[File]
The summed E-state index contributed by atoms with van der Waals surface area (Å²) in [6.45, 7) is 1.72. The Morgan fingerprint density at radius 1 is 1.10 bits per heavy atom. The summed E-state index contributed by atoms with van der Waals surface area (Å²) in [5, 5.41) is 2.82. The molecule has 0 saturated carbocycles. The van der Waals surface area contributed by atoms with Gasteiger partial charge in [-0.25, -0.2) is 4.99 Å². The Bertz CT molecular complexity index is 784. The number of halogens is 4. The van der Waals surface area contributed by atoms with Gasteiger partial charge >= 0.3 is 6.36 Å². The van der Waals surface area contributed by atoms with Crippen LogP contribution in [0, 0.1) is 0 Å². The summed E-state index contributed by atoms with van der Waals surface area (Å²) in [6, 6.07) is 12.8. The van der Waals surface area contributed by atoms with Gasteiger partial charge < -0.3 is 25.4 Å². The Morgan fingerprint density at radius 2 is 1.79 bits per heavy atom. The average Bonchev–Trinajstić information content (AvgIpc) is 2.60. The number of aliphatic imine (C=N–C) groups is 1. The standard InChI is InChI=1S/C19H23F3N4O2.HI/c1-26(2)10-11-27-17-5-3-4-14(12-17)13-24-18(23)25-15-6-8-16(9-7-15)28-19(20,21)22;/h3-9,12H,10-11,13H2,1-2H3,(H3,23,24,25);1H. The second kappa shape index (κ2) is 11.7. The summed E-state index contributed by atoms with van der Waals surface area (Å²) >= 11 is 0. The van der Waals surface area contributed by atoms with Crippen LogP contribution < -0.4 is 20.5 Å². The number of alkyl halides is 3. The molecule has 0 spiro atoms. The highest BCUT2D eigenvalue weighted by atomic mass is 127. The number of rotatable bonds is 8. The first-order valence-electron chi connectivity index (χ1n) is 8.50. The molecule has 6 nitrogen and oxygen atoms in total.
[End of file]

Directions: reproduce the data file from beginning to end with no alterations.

The summed E-state index contributed by atoms with van der Waals surface area (Å²) in [6.45, 7) is 1.72. The Morgan fingerprint density at radius 1 is 1.10 bits per heavy atom. The summed E-state index contributed by atoms with van der Waals surface area (Å²) in [5, 5.41) is 2.82. The molecule has 0 saturated carbocycles. The van der Waals surface area contributed by atoms with Gasteiger partial charge in [-0.25, -0.2) is 4.99 Å². The Bertz CT molecular complexity index is 784. The number of halogens is 4. The van der Waals surface area contributed by atoms with Gasteiger partial charge >= 0.3 is 6.36 Å². The van der Waals surface area contributed by atoms with Crippen LogP contribution in [0, 0.1) is 0 Å². The summed E-state index contributed by atoms with van der Waals surface area (Å²) in [6, 6.07) is 12.8. The van der Waals surface area contributed by atoms with Gasteiger partial charge < -0.3 is 25.4 Å². The Morgan fingerprint density at radius 2 is 1.79 bits per heavy atom. The average Bonchev–Trinajstić information content (AvgIpc) is 2.60. The number of aliphatic imine (C=N–C) groups is 1. The standard InChI is InChI=1S/C19H23F3N4O2.HI/c1-26(2)10-11-27-17-5-3-4-14(12-17)13-24-18(23)25-15-6-8-16(9-7-15)28-19(20,21)22;/h3-9,12H,10-11,13H2,1-2H3,(H3,23,24,25);1H. The second kappa shape index (κ2) is 11.7. The summed E-state index contributed by atoms with van der Waals surface area (Å²) >= 11 is 0. The van der Waals surface area contributed by atoms with Crippen LogP contribution < -0.4 is 20.5 Å². The number of alkyl halides is 3. The molecule has 0 spiro atoms. The highest BCUT2D eigenvalue weighted by atomic mass is 127. The number of rotatable bonds is 8. The first-order valence-electron chi connectivity index (χ1n) is 8.50. The molecule has 6 nitrogen and oxygen atoms in total.